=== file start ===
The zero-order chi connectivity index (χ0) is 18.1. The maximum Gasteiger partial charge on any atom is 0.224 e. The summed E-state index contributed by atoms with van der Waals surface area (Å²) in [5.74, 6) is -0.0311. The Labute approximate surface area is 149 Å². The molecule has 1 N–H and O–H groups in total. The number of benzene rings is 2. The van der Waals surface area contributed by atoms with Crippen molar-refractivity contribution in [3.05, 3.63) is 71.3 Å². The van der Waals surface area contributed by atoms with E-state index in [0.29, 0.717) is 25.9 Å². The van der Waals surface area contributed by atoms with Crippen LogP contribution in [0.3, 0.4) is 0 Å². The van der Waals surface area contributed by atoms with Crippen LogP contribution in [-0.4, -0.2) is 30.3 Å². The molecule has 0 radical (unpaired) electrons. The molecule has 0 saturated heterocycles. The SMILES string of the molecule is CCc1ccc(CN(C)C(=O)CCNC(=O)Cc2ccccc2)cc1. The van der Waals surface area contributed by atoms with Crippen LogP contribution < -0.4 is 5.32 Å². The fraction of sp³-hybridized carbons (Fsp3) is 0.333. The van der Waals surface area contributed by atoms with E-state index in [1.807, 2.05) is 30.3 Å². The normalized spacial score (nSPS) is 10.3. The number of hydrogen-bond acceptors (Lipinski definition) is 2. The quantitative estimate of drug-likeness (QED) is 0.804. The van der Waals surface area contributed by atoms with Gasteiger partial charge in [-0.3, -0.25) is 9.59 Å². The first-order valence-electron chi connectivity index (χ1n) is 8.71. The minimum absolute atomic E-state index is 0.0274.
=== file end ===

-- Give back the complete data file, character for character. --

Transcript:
The zero-order chi connectivity index (χ0) is 18.1. The maximum Gasteiger partial charge on any atom is 0.224 e. The summed E-state index contributed by atoms with van der Waals surface area (Å²) in [5.74, 6) is -0.0311. The Labute approximate surface area is 149 Å². The molecule has 1 N–H and O–H groups in total. The number of benzene rings is 2. The van der Waals surface area contributed by atoms with Crippen molar-refractivity contribution in [3.05, 3.63) is 71.3 Å². The van der Waals surface area contributed by atoms with E-state index in [0.29, 0.717) is 25.9 Å². The van der Waals surface area contributed by atoms with Crippen LogP contribution in [0.3, 0.4) is 0 Å². The van der Waals surface area contributed by atoms with Crippen LogP contribution in [-0.4, -0.2) is 30.3 Å². The molecule has 0 radical (unpaired) electrons. The molecule has 0 saturated heterocycles. The SMILES string of the molecule is CCc1ccc(CN(C)C(=O)CCNC(=O)Cc2ccccc2)cc1. The van der Waals surface area contributed by atoms with Crippen LogP contribution < -0.4 is 5.32 Å². The fraction of sp³-hybridized carbons (Fsp3) is 0.333. The van der Waals surface area contributed by atoms with E-state index in [1.807, 2.05) is 30.3 Å². The normalized spacial score (nSPS) is 10.3. The number of hydrogen-bond acceptors (Lipinski definition) is 2. The quantitative estimate of drug-likeness (QED) is 0.804. The van der Waals surface area contributed by atoms with Gasteiger partial charge in [-0.3, -0.25) is 9.59 Å². The first-order valence-electron chi connectivity index (χ1n) is 8.71. The minimum absolute atomic E-state index is 0.0274.